Rational human beings would think that Hamas, whose charter explicitly calls for the destruction of the State of Israel and whose leader has trumpeted that October 7 was just a rehearsal, should be reviled and condemned by most of the planet.

However, the gloomy days that have followed that ghastly day have unleashed unbridled acts of violence and rhetorical attacks directed toward Jews throughout America and elsewhere around the globe.

Jew hatred has reached epic proportions in the United States, roiling American cities and infesting our institutions of higher learning.

Organizations which claim to stand for justice, human rights and the protection of innocents have refused to stand with the Jewish victims.

It’s reached a crescendo, causing Israel Prime Minister Benjamin Netanyahu to lash out at women’s rights groups for failing to forcefully condemn the sexual abuse and depravity demonstrated against Jewish women by Hamas.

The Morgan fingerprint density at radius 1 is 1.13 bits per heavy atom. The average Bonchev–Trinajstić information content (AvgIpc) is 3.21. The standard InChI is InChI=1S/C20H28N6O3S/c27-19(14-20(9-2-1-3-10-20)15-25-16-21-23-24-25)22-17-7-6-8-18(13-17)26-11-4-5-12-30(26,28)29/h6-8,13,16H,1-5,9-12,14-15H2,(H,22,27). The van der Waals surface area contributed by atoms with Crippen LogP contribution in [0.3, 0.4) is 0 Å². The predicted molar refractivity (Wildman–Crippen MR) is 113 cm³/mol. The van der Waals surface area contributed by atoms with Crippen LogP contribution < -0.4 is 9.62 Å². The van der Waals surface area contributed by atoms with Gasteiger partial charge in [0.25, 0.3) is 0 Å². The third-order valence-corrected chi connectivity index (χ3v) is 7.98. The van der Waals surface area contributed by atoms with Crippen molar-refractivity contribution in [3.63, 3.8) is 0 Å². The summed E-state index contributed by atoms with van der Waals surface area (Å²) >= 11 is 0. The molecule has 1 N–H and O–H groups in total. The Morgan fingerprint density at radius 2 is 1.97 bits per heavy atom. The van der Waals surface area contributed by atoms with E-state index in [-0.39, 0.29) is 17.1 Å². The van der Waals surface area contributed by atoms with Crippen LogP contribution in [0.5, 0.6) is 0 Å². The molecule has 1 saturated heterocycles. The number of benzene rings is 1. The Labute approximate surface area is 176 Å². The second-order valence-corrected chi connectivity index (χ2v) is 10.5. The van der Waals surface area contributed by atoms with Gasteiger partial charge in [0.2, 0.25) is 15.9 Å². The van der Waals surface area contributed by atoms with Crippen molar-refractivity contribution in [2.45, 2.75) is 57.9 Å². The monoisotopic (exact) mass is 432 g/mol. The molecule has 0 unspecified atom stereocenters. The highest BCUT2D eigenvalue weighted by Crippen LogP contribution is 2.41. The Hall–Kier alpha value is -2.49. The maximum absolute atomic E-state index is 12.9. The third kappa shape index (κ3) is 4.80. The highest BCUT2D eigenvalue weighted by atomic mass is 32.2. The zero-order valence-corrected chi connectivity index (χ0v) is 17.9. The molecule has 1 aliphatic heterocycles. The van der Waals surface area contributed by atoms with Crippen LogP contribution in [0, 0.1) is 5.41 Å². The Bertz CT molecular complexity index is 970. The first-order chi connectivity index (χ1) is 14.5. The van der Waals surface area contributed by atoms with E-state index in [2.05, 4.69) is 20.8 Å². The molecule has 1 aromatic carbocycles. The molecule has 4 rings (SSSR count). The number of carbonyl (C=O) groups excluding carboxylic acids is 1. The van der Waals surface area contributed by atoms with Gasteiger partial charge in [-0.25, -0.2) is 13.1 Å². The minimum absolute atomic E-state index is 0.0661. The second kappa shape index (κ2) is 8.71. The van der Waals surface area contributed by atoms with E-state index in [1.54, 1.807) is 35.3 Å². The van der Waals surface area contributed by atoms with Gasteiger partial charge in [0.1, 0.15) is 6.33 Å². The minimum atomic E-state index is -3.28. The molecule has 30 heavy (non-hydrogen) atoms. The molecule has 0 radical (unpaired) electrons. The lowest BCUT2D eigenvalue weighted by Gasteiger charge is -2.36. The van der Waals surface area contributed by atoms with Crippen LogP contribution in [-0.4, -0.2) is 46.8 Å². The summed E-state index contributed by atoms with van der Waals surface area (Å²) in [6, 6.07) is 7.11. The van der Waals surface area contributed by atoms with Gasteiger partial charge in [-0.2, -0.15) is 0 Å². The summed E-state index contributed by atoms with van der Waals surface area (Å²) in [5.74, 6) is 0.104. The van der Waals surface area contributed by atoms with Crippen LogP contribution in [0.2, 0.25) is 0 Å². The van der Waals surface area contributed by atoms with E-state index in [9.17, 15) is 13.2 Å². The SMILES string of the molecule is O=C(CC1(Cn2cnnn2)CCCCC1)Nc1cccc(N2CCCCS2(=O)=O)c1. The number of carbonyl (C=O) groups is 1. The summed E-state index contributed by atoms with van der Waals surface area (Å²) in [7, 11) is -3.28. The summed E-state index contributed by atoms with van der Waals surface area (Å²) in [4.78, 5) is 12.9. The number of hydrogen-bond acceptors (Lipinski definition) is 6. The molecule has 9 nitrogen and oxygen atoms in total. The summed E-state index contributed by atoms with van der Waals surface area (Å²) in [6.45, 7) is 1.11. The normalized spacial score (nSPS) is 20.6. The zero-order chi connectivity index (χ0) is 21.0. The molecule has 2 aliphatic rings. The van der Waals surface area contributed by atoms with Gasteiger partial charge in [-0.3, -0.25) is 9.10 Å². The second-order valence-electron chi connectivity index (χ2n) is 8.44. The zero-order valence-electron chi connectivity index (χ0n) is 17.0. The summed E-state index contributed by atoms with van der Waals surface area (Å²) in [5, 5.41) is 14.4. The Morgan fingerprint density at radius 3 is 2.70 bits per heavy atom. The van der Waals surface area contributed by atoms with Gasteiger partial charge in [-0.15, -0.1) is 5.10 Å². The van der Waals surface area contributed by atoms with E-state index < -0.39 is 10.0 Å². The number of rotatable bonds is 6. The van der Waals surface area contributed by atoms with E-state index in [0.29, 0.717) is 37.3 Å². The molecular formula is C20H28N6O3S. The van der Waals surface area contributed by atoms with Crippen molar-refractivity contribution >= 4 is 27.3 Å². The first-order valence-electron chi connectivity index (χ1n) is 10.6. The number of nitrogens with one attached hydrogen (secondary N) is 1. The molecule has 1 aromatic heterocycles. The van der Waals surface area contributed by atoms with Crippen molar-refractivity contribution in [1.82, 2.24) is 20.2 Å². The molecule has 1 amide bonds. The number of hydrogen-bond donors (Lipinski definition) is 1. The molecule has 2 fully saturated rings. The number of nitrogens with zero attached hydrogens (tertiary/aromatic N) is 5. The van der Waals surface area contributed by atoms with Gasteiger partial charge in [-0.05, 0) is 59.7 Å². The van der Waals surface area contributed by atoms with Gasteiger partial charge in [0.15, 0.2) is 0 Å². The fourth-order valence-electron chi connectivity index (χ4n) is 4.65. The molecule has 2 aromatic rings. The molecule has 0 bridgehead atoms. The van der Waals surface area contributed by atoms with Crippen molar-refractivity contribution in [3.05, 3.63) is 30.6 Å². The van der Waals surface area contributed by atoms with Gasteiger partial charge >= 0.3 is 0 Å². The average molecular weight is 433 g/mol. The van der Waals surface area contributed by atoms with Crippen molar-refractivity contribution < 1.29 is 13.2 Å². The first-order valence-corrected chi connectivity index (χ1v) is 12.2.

"Were you quiet because we were talking about Jewish women?", Netanyahu asked rhetorically. "Where the h**l are you?", echoing the biblical rebuke by G-d toward Cain for standing idly by the blood of his brother Abel.

Nowhere has the hate been more manifested than on America’s university campuses.

Long places of robust and often controversial debate, Oct. 7 has opened the floodgates on a torrent of Jew hatred, harassment, bullying and intimidation, with Jewish students often forced to find shelter in university buildings and dormitories.